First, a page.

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The Nation

Watergate plotter may have a last tale

Two of E. Howard Hunt's sons say he knew of rogue CIA agents' plan to kill President Kennedy in 1963.

March 20, 2007|Carol J. Williams | Times Staff Writer

It had always been suspected that Hunt shared his Cuban exile friends' hatred of Kennedy, who refused to provide air cover to rescue the 1961 Bay of Pigs invasion that Hunt helped organize.

"He told me in no uncertain terms about a plot originating in Miami, to take place in Miami," said St. John. He said his father identified key players and speculated that then-Vice President Lyndon B. Johnson was responsible for moving the venue to Dallas, where the Texan could control the security scene.

But the memoir's published passages about the assassination have an equivocal tone. Hunt provides only a hypothetical scenario of how events in Dallas might have unfolded, with Johnson atop a pyramid of rogue CIA plotters.

The brothers insist their father related to them a detailed plot to assassinate Kennedy. Hunt told them he was approached by the conspirators to join them but declined, they say.

For The Record
Los Angeles Times Wednesday March 21, 2007 Home Edition Main News Part A Page 2 National Desk 1 inches; 46 words Type of Material: Correction
E. Howard Hunt: An article in Tuesday's Section A about E. Howard Hunt's knowledge of an alleged plot to kill President Kennedy said that Hunt's son -- Howard St. John Hunt -- was 19 years old at the time of the Watergate break-in. He was 18.

That information was cut from the memoir, the brothers say, because Hunt's attorney warned he could face perjury charges if he recanted sworn testimony. Hunt also had assured Laura before they married in 1977 that he had nothing to do with the assassination.

St. John said he respected his father's wishes while he was alive but felt no obligation now. He is writing a script about his father, and David is shopping for a publisher for their father's account of CIA involvement in the Kennedy shooting.

Despite the brothers' efforts, their father's role will probably never be known.

The materials they offer to substantiate their story, examined by the Los Angeles Times, are inconclusive.

Hunt answers questions on a videotape using speculative phrases, observing that various named figures were "possibly" involved. A chart Hunt sketched during one conversation with St. John shows the same rogue CIA operation he describes in the memoir. None of the accounts provides evidence to convincingly validate that their father disclosed anything revelatory.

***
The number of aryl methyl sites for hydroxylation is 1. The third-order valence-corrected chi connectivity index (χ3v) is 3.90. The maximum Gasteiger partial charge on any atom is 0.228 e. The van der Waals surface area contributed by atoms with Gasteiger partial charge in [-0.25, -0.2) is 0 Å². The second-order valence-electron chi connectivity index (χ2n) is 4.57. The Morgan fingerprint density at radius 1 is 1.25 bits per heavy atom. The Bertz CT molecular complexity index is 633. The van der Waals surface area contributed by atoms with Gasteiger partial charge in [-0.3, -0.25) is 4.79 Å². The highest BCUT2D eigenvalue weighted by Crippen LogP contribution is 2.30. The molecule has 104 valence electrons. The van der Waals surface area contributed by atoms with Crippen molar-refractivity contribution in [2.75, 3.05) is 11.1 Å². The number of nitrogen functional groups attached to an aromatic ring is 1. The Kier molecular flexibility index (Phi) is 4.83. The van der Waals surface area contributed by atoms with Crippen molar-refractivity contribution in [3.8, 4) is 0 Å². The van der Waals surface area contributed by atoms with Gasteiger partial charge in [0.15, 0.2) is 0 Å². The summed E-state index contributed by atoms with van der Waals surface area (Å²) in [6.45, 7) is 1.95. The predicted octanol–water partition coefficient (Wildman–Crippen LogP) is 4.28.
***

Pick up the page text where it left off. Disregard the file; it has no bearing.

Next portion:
Hunt's widow and her two children, 27-year-old Austin and 23-year-old Hollis, dismiss the brothers' story, saying it is the result of coaching an old man whose lucidity waxed and waned in his final months.

Kevan bitterly accuses her brothers of "elder abuse," saying they pressured their father for dramatic scenarios for their own financial gain. Hunt's longtime lawyer, Bill Snyder, says: "Howard was just speculating. He had no hard evidence."

St. John, who sports a mustache and longish graying coif combed back from a receding hairline, has a more personal reason to believe in his father's disclosures. He said he was instructed by Hunt in 1974 to back up an alibi for his whereabouts on the day Kennedy died, 11 years earlier.

"I did a lot of lying for my father in those days," St. John said.

The brothers, who both possess Hunt's piercing pale-blue eyes, concede they would like to profit from their father's story but insist he meant them to.

"My father died utterly unapologetic about anything he did," David said.

"People do that kind of thing all the time," St. John said of the prospect of making money from his father's deeds. Nor does he think the story will reflect badly on their father. "I don't think it was terrible that he was approached [with the assassination plot] and turned them down."

That Hunt, a skilled obfuscator, might have left contradictory accounts of the Kennedy plot to protect friends and preserve the mystery is not lost on his sons.

"That's the way spies are," David says with a wry smile, remembering a father he never really knew.

"They lead double lives and maintain cover."

*

carol.williams@latimes.com

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